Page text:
Tax Tip[] SR&ED

Scientific Research & Experimental Development

“Early identification and good documentation are critical.”

The Scientific Research and Experimental Development (SR&ED) tax credit program has existed for close to 25 years, yet it is still very much under-used by many corporations in Canada. One reason for this is the misperception by the general public about what this program is intended to encourage.

It is often thought that the SR&ED program is really only an SR program that applies to breakthroughs in science. Broadly speaking, basic and applied research without any commercial goal may qualify under the SR&ED program.

Don’t forget about the ED part of the definition. Experimental development is the undertaking to resolve technological obstacles to overcome a scientific risk where there is a real likelihood of failure without any economic gain. ED can arise in the context of development or improvement of new or existing products and processes and it often occurs on the shop floor. Identifying ED “after the fact” reduces the chances of a successful claim for many reasons. Early identification and good documentation are critical.

The benefits of the SR&ED tax credit can be significant. For a Canadian-controlled private corporation (CCPC), a 35% federal refundable tax credit can be received on the first $3 million of eligible SR&ED expenditures. Depending on the provincial SR&ED tax incentives, the SR&ED tax benefits can help CCPCs recover up to 75% of eligible expenditures.

For a taxpayer that is not a CCPC (including an individual), the federal benefit is a 20% non-refundable tax credit and there may be provincial incentives that may or may not be refundable.

The SR&ED rules are complex, and obtaining these generous benefits requires an understanding of the tax and the scientific rules, as well as the practical requirements for documenting the work being done.


TAX TIP OF THE WEEK is provided as a free service to clients and friends of the Tax Specialist Group member firms. The Tax Specialist Group is a national affiliation of firms who specialize in providing tax consulting services to other professionals, businesses and high net worth individuals on Canadian and international tax matters and tax disputes.

The material provided in Tax Tip of the Week is believed to be accurate and reliable as of the date it is written. Tax laws are complex and are subject to frequent change. Professional advice should always be sought before implementing any tax planning arrangements. Neither the Tax Specialist Group nor any member firm can accept any liability for the tax consequences that may result from acting based on the contents hereof.

High Investment Income Reduces SR&ED Expenditure Pool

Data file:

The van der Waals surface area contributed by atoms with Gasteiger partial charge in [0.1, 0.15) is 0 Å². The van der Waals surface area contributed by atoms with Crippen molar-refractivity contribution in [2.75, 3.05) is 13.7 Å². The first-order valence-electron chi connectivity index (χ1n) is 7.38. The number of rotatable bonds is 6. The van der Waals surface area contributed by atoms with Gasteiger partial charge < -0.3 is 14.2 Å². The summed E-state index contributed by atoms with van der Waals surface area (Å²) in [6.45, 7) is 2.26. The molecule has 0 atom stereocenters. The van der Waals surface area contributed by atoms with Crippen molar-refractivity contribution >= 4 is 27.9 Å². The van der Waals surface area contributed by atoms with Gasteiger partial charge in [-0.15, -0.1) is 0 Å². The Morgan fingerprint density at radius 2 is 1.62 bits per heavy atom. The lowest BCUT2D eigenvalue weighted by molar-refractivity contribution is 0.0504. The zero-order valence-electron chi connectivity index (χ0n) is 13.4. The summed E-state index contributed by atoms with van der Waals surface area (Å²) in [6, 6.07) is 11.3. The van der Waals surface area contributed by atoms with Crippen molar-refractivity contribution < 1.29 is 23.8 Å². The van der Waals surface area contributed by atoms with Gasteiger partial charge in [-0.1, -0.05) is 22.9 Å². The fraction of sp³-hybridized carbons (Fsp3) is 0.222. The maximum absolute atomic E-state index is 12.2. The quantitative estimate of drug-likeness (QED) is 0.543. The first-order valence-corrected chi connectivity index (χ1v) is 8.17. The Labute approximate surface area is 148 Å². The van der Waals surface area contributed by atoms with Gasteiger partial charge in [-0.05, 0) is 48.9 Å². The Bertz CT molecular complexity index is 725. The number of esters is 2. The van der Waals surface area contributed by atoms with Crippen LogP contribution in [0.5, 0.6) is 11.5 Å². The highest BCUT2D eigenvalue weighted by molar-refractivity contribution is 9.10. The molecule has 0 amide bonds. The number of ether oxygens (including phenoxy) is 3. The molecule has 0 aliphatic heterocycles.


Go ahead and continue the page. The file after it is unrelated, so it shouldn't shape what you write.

“Investment income can reduce a company’s ability to claim refundable credits.”

There is a 35% refundable tax credit on eligible scientific research and experimental development (SRED) activities for Canadian-controlled private corporations (CCPC’s). The 35% refundable credit is only available ona $3 million expenditure pool as was recently introduced in the February 26, 2008 federal budget. Subsection 127(10.2) of the Act reduces this $3 million SRED expenditure pool. If the SRED expenditure pool is reduced completely, then the CCPC is entitled to a 20% non-refundable tax credit for federal income tax purposes.

If the current year’s taxable income of an associated group exceeds $400,000, subsection 127(10.2) of the Act reduces the SRED pool in the following year for the associated group. For every $1 increase in the associated group’s taxable income in the current year, there is a $10 decrease in the associated group’s SRED expenditure pool in the following year. The SRED expenditure pool is eliminated if the taxable income of the prior year is in excess of $700,000 (on an associated group basis). This change was included in the February 26, 2008federal budget. The policy is to limit the enhanced 35% tax credit to “small” CCPC’s, measured by their taxable income.

Investment income is earned by the associated group could reduce the SREDexpenditure pool in the following year since it is included in the associated group’s taxable income. The threshold is based on taxable income, not active business income. The policy reason for this rule is unclear: What does investment income have to do with carrying on eligible SRED activities in an active business? The rule would make more sense from a policy perspective if only active business income of the associated group reduced the SRED pool in the following year.